Mid-Autumn Festival falls on the 15th day of the 8th month according to the Chinese Lunar calendar, which is on Sunday the 27th of September this year. The Mid-Autumn Festival is the second grandest festival after the Spring Festival in China. It takes its name from the fact that it is always celebrated in the middle of the autumn season (spring in Australia). The day is also known as the Moon Festival, as at that time of the year the moon is at its roundest and brightest.
Moon Festival is an inherited custom of moon sacrificial ceremonies. The ancient Chinese observed that the movement of the moon had a close relationship with changes of the seasons and agricultural production. Hence, to express their thanks to the moon and celebrate the harvest, they offered a sacrifice to the moon on autumn days.
This custom could be traced back to the Zhou Dynasty (1046 – 256 BC) and was more often practiced by the royal class on the Autumnal Equinox. At that time, the custom had no festival background at all. Later in the Sui (581 – 618 AD) and Tang (618 – 907 AD) dynasties, social prosperity inspired the custom of appreciating the moon on the moon sacrifice ceremony day among common people and the two merged. The people expressed their faith more liberally than the royal class and so they did not strictly hold their activities on the Autumnal Equinox. So August 15th of the Chinese lunar calendar, the closest full moon day to the Autumnal Equinox, turned out to be a better choice and was set as a fixed festival. This happened in the Tang Dynasty. By the time of the Northern Song Dynasty (960 – 1127 AD), Mid-Autumn Festival had already become a widely celebrated folk festival.
Romantically speaking, the festival is to commemorate Chang Ele, who in order to protect her beloved husband’s elixir, ate it herself and flew to the moon. There are many other legends and stories related to this grand festival. The most well-known ones include Jade Rabbit Pounding Medicine, Wu Gang Chopping Laurel Tree, and Zhu Yuanzhang and the Moon Cake Uprising.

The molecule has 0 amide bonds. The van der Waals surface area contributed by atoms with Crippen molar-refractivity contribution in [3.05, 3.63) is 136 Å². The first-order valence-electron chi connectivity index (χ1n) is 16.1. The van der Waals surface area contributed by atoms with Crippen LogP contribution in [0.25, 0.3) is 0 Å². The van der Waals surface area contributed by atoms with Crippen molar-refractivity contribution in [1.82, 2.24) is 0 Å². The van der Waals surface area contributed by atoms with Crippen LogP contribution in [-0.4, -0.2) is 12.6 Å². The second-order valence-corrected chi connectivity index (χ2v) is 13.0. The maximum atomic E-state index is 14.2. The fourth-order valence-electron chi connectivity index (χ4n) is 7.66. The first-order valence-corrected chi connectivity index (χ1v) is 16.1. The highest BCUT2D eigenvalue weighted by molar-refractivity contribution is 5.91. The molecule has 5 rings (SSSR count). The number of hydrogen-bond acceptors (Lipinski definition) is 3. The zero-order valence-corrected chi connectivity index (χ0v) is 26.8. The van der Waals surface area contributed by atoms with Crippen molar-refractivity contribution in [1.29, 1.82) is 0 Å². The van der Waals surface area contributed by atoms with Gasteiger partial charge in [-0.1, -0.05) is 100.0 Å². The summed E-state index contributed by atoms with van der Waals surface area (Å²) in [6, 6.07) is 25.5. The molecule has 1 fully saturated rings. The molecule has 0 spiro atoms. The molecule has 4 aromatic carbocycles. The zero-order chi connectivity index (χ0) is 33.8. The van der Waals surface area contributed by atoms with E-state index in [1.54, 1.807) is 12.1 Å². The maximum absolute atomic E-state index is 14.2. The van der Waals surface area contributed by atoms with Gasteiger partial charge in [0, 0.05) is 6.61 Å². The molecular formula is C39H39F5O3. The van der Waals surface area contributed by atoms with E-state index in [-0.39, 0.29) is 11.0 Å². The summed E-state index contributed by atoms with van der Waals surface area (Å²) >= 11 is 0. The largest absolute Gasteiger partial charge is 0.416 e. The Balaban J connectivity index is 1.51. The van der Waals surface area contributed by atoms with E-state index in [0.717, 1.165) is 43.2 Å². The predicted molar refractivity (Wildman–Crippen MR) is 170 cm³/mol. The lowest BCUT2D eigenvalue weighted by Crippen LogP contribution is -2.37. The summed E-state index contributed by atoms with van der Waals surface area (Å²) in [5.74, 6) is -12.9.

On the festival day, family members gather to offer sacrifice to the moon, appreciate the bright full moon, eat moon cakes, and express strong yearnings toward family members and friends who live afar. Moreover, there are some other customs like playing lanterns, and dragon and lion dances in some regions.
The moon cakes are round, symbolizing the reunion of a family, so it is easy to understand how the eating of moon cakes under the round moon can evoke longing for distant relatives and friends. Nowadays, people present moon cakes to relatives and friends to demonstrate that they wish them a long and happy life. Most of Australian Chinese people as well celebrating this moon festival with their families and friends. Big varieties of moon cakes can be found from local Chinese grocery shops, even at Coles and Woolworth.
September in Australia is the beginning of the spring season, the month of yin-wood-rooster in yin-wood-goat year. Both year stand and month stand are yin-wood that synergizes the yin-wood energy, brings us very beautiful weather in this September. Our local economy also will be warmed up to grow, better than the crash-month in August. Property market, fashion retail, education business, event and tour business will be likely benefitted.
In such beautiful season of the year, our AFSC family in most states will be getting together and perhaps share a moon cake to celebrate the moon festival.
We look forward to receiving moon cake photos from you to share the happiness and success on the AFSC facebook page with others.
Wish you and your family a very auspicious life; enjoy the beautiful season of the year!
Vice President of AFSC